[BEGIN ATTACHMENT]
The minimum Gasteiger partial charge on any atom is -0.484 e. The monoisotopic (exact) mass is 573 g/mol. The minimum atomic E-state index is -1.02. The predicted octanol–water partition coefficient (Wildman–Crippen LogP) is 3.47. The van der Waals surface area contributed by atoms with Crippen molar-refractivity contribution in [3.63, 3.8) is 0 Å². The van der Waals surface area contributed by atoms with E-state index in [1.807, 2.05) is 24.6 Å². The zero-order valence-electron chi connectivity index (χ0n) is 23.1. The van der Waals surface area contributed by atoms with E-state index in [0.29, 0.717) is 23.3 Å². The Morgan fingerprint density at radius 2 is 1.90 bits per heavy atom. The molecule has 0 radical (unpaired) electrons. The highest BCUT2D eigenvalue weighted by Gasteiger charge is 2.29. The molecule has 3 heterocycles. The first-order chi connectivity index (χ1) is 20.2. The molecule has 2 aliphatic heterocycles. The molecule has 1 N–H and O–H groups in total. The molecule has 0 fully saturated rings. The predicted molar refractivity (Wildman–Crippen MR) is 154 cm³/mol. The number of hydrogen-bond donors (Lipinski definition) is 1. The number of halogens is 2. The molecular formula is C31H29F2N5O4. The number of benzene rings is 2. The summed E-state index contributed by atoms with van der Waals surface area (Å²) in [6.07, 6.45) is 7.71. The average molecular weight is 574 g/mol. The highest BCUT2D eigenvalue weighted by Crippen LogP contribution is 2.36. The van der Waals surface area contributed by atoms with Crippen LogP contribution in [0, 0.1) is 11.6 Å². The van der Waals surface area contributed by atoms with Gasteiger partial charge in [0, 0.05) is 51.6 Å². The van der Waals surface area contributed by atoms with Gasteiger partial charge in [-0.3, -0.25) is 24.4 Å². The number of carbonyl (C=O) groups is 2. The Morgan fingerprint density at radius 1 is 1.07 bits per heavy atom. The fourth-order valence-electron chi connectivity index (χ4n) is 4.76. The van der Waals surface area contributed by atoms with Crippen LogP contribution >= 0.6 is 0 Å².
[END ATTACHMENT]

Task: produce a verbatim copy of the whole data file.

The minimum Gasteiger partial charge on any atom is -0.484 e. The monoisotopic (exact) mass is 573 g/mol. The minimum atomic E-state index is -1.02. The predicted octanol–water partition coefficient (Wildman–Crippen LogP) is 3.47. The van der Waals surface area contributed by atoms with Crippen molar-refractivity contribution in [3.63, 3.8) is 0 Å². The van der Waals surface area contributed by atoms with E-state index in [1.807, 2.05) is 24.6 Å². The zero-order valence-electron chi connectivity index (χ0n) is 23.1. The van der Waals surface area contributed by atoms with E-state index in [0.29, 0.717) is 23.3 Å². The Morgan fingerprint density at radius 2 is 1.90 bits per heavy atom. The molecule has 0 radical (unpaired) electrons. The highest BCUT2D eigenvalue weighted by Gasteiger charge is 2.29. The molecule has 3 heterocycles. The first-order chi connectivity index (χ1) is 20.2. The molecule has 2 aliphatic heterocycles. The molecule has 1 N–H and O–H groups in total. The molecule has 0 fully saturated rings. The predicted molar refractivity (Wildman–Crippen MR) is 154 cm³/mol. The number of hydrogen-bond donors (Lipinski definition) is 1. The number of halogens is 2. The molecular formula is C31H29F2N5O4. The number of benzene rings is 2. The summed E-state index contributed by atoms with van der Waals surface area (Å²) in [6.07, 6.45) is 7.71. The average molecular weight is 574 g/mol. The highest BCUT2D eigenvalue weighted by Crippen LogP contribution is 2.36. The van der Waals surface area contributed by atoms with Crippen LogP contribution in [0, 0.1) is 11.6 Å². The van der Waals surface area contributed by atoms with Gasteiger partial charge in [0, 0.05) is 51.6 Å². The van der Waals surface area contributed by atoms with Gasteiger partial charge in [-0.3, -0.25) is 24.4 Å². The number of carbonyl (C=O) groups is 2. The Morgan fingerprint density at radius 1 is 1.07 bits per heavy atom. The fourth-order valence-electron chi connectivity index (χ4n) is 4.76. The van der Waals surface area contributed by atoms with Crippen LogP contribution >= 0.6 is 0 Å².